Netanyahu: Government Will Not Interfere in Eurovision

Israel's singer Netta Barzilai aka Netta performs with the trophy after winning the final of the 63rd edition of the Eurovision Song Contest 2018 at the Altice Arena in Lisbon, on May 12, 2018. (Photo by Francisco LEONG / AFP) (Photo credit should read FRANCISCO LEONG/AFP/Getty Images)
FRANCISCO LEONG/AFP/Getty

TEL AVIV – Prime Minister Benjamin Netanyahu on Monday said his government would adhere to the Eurovision song contest guidelines, which may include nixing a plan to split public broadcaster Kan, in a bid to ensure the country would host the competition in 2019 as planned.

“The government will act according to European Broadcasting Union rules,” Netanyahu said, according to a statement from his office.

His remarks seem to indicate that the government would renege on a plan to split Israel’s public broadcaster Kan into two different divisions — news and entertainment — that could see the EBU cancelling Israel’s hosting privileges as well as the country’s participation in future contests. The EBU demands that the broadcaster have an attached news division.

Netanyahu noted that “there are open legal issues regarding the Eurovision stemming from matters of pending legislation that are yet before the courts. The Prime Minister instructed that the legal aspects of the matter be examined with the relevant officials before a decision is made.”

The statement came after Netanyahu held a meeting with Culture Minister Miri Regev, Communications Minister Ayoub Kara, Tourism Minister Yariv Levin, and Attorney General Avichai Mandelblit.

According to the Marker, even if the split is approved the government would likely delay it by up to 18 months to allow Israel to host the song contest as planned.

After Monday’s meeting, Kara said on Twitter that the government would not interfere with the song contest.

Last week, Regev declared that if Israel can’t host the Eurovision song contest in Jerusalem next year, it should not host it at all.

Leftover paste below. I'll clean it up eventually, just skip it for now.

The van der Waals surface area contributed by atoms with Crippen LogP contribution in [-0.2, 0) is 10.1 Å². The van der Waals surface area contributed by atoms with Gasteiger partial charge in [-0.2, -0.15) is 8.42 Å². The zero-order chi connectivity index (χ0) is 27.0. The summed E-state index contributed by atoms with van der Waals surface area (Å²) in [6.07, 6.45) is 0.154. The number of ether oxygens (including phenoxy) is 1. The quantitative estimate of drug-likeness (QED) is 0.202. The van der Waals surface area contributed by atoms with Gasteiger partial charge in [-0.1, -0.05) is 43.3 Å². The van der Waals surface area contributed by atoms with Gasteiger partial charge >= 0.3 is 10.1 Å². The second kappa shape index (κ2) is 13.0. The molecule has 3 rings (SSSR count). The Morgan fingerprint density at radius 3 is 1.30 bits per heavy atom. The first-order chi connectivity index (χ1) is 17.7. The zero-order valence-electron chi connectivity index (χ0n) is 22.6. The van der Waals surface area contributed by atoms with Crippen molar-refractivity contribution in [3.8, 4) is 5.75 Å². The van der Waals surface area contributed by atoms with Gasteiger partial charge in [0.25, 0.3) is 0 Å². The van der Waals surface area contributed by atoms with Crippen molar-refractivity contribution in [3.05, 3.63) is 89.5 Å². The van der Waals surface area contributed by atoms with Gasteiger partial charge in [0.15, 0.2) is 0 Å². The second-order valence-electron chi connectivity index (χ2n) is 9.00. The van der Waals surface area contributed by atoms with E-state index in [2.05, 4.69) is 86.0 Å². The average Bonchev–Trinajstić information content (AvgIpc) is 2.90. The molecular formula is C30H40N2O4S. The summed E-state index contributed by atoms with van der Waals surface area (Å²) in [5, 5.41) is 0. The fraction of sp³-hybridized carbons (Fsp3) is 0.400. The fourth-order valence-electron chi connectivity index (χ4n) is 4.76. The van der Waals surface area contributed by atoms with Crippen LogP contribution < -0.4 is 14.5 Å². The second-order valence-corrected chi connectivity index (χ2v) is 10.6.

Regev’s remarks came in response to reports that the European Broadcasting Union (EBU), which organizes the contest, requested that 2019’s Eurovision be held in a “non-divisive location.”

“I will recommend to the government that the Eurovision — if it can’t be in Jerusalem — we shouldn’t host it,” Regev told Israel Radio.

“It costs Israel NIS 50 million. It is designed to market the country. It’s a beautiful music show that brings every country here,” she said.

“I think personally that if the Eurovision won’t be in Jerusalem, it would be wrong to invest NIS 50m. of public funds. The State of Israel’s capital is Jerusalem and we should not be ashamed of it.”

The EBU told the Jerusalem Post that no decision has been made on the host city, but added that it is important the local broadcaster “takes all necessary steps to safeguard the non-political character of the event throughout the organization of the competition.”

“No decisions have been made yet on the host city, venue, and dates,” an EBU spokesman said, adding that all host countries are required to offer “a minimum of two host city and venue options” before any final decisions are made.

The host city would likely to be announced “no earlier than July and no later than September.”

Having Jerusalem as the host city has critics fearing a boycott of the 2019 contest.

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